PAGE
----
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IS strange, the Miser should his Cares

employ To gain those Riches he can ne'er enjoy : Is it less strange, the Prodigal should waste His wealth, to purchase what he ne'er can taste?


Epistle IV.) The extremes of Avarice and Profufion being treated of in the foregoing Epistle; this takes up one particular branch of the latter, the Vanity of Expence in people of wealth and condition, and is therefore a corollary to the preceding, just as the Epistle on the Characters of Women is to that of the Knowledge and Characters of Men. It is equally estimable for exactness of method with the rest. But the nature of the subject, which is less philosophical, makes it capable of being analysed in a less compass.

Ver. 1. 'Tis frange, &c.] The Poet's introduction (from Ver. I to 39.) consists of a very curious remark, arising from his intimate knowledge of nature ; together with an illustration of that remark, taken from his observations on life. It is this, that the Prodigal no more enjoys his profusion, than the Miser his rapacity. It was generally thought that Avarice only kept, without enjoyment; but the Poet here first acquaints us with a circumstance in human life much more to be lamented, viz. that Profufion too can communicate, without it; whereas Enjoyment was thought to be as peculiarly the reward of the beneficent passions (of which this has the appearance) as want of enjoyment was the punishment of the selfijh. The phænomenon observed is odd enough. But if we look more narrowly into this matter, we shall find, that Prodigality, when in pursuit of Taste, is only a mode of vanity, and

Not for himself he sees, or hears, or eats ;

5 Artists much chuse his Pictures, Music, Meats : He buys for Topham, Drawings and Designs, For Pembroke, Statues, dirty Gods, and Coins ;


consequently as selfish a passion as even Avarice itself; and it is of the ordonnance and constitution of all selfish passions, when growing to an excefs, to defeat their own end, which is Selfenjoyment. But besides the accurate philosophy of this observation, there is a fine morality contained in it; namely, that ill-got Wealth is not only as unreasonably, but as uncomfortably, squandered, as it was raked together; which the Poet him, self further insinuates in Ver. 15.

• What brought Sir Visto's ill-got wealth to waste ?"

He then illustrates the above observation by divers exam, ples in every branch of wrong Taste; and to set their absurdities in the strongest light, he, in conclusion, contrasts them with several instances of the true, in the Nobleman to whom the Epistle is addressed. This disposition is productive of various beauties; for, by this means, the introduction becomes an epitome of the body of the Epistle; which, as we shall see, contists of general reflections on Tafte, and particular examples of bad and good. And his friend's example concluding the introduction, leads the Poet gracefully into the subject it. self; for the Lord, here celebrated for his good Taste, was now at hand to deliver the first and fundamental precept of it himself, which gives authority and dignity to all that follow,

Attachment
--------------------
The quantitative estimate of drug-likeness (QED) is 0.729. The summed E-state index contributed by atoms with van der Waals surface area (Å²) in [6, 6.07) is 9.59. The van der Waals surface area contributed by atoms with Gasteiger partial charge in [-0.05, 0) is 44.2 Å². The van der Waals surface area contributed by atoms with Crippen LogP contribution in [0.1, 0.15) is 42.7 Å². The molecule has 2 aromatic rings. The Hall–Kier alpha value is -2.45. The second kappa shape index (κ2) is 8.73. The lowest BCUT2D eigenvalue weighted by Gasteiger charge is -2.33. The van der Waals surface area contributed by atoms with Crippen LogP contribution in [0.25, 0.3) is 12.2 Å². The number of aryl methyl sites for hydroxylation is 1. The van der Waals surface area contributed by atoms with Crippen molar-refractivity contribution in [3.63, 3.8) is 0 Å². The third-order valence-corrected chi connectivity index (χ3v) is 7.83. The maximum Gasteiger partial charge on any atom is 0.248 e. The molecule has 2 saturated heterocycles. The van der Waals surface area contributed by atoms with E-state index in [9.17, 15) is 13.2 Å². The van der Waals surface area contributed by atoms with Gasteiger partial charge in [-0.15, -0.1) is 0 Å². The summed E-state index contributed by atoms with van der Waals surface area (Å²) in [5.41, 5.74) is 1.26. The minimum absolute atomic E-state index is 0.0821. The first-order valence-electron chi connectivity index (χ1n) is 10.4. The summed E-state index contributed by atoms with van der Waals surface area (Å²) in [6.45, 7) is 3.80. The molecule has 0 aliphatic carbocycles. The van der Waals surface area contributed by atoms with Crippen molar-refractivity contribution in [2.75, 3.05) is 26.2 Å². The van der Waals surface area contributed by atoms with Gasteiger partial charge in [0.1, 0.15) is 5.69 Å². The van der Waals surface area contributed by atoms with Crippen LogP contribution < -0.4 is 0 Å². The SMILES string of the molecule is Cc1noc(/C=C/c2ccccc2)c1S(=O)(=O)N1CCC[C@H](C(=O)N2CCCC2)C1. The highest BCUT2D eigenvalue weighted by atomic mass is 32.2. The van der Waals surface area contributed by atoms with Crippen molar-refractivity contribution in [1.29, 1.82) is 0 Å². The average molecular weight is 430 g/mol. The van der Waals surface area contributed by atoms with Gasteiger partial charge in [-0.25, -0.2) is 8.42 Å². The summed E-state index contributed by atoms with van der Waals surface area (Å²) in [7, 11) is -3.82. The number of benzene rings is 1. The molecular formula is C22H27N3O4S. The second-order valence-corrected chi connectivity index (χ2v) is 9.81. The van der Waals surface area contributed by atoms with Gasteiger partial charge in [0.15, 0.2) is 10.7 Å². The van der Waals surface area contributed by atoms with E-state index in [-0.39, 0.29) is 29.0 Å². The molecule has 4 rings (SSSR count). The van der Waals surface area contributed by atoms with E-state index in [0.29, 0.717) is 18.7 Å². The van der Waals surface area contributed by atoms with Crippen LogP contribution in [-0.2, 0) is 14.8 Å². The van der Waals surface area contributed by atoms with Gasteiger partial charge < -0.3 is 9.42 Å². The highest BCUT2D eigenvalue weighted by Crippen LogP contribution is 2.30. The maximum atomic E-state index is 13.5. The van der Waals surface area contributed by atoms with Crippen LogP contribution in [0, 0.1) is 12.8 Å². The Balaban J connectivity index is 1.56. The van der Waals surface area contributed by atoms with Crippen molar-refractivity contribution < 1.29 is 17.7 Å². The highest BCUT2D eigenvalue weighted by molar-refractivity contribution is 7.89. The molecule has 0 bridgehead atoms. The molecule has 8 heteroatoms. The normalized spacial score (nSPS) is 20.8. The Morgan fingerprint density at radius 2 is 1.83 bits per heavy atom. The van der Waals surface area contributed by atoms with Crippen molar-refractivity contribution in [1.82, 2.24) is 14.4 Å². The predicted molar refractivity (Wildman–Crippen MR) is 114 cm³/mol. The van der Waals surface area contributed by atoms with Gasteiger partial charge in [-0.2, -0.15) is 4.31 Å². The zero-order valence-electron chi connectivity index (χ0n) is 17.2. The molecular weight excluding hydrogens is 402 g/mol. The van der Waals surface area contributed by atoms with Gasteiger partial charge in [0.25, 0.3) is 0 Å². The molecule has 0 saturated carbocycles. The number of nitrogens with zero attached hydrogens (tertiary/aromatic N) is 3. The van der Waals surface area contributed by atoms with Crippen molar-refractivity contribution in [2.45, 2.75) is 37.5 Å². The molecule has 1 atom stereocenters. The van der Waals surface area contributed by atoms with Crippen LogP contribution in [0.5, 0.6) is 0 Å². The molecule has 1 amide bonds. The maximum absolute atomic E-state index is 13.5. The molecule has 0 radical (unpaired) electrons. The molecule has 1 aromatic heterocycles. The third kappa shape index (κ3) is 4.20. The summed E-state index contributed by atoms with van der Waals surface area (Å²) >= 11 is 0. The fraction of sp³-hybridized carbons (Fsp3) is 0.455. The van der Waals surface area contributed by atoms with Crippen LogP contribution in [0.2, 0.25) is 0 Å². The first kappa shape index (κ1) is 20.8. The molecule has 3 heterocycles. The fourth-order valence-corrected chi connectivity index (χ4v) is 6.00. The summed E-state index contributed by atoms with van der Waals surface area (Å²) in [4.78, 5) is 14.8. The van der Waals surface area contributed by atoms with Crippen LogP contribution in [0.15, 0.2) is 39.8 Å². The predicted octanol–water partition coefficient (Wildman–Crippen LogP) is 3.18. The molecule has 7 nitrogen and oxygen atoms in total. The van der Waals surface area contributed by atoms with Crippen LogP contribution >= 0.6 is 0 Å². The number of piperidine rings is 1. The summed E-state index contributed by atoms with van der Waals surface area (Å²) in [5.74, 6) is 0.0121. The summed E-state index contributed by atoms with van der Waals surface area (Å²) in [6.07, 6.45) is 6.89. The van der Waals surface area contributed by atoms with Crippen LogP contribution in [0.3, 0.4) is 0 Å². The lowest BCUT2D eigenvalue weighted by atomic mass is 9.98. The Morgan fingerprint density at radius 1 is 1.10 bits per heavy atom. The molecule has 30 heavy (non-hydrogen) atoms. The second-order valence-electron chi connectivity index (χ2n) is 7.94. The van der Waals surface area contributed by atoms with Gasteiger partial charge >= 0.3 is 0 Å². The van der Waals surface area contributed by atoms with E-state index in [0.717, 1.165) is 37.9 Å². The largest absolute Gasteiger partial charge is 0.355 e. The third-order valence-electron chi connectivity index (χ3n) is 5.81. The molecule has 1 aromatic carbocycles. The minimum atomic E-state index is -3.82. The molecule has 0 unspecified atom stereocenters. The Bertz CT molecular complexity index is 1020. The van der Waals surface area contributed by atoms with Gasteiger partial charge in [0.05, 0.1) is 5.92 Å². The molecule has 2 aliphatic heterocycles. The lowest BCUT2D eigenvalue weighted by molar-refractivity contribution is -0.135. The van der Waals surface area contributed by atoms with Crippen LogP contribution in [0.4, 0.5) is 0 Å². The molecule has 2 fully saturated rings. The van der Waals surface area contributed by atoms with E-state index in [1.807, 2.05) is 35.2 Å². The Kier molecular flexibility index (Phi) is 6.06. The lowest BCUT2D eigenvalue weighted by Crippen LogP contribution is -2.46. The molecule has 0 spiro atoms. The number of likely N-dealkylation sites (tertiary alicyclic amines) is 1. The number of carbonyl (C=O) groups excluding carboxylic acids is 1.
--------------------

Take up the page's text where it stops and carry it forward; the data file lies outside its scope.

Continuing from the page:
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VER. 7. Topham] A Gentleman famous for a judicious Eollection of Drawings. P.

Ver. 8. For Pembroke, Statues, dirty Gods, and Coins] The Author speaks here not as a philosopher, or divine, but es a Connoisseur and Antiquary only; confequently, the dirty


Rare monkish Manuscripts for Hearne alone, And Books for Mead, and Butterflies for Sloane: Think we all these are for himself? no more Than his fine Wife, alas ! or finer Whore.

For what has Virro painted, built, and planted? Only to show, how many Tastes he wanted. What brought Sir Visto’sill got wealth to waste? 15 Some Dæmon whisper'd, “ Visto! have a Taste.” Heav'n visits with a Taste the wealthy fool, And needs no Rod but Ripley with a Rule.

NOT E s.


attribute here afligned these Gods of old renown, is not in disparagement of their worth, but in high commendation of their genuine pretensions. SCRIBL.

Ver. 10. And Books for Mead, and Butterflies for Sloane.] Two eminent Physicians; the one had an excellent Library, the other the finest collection in Europe of natural curiosities; both men of great learning and humanity.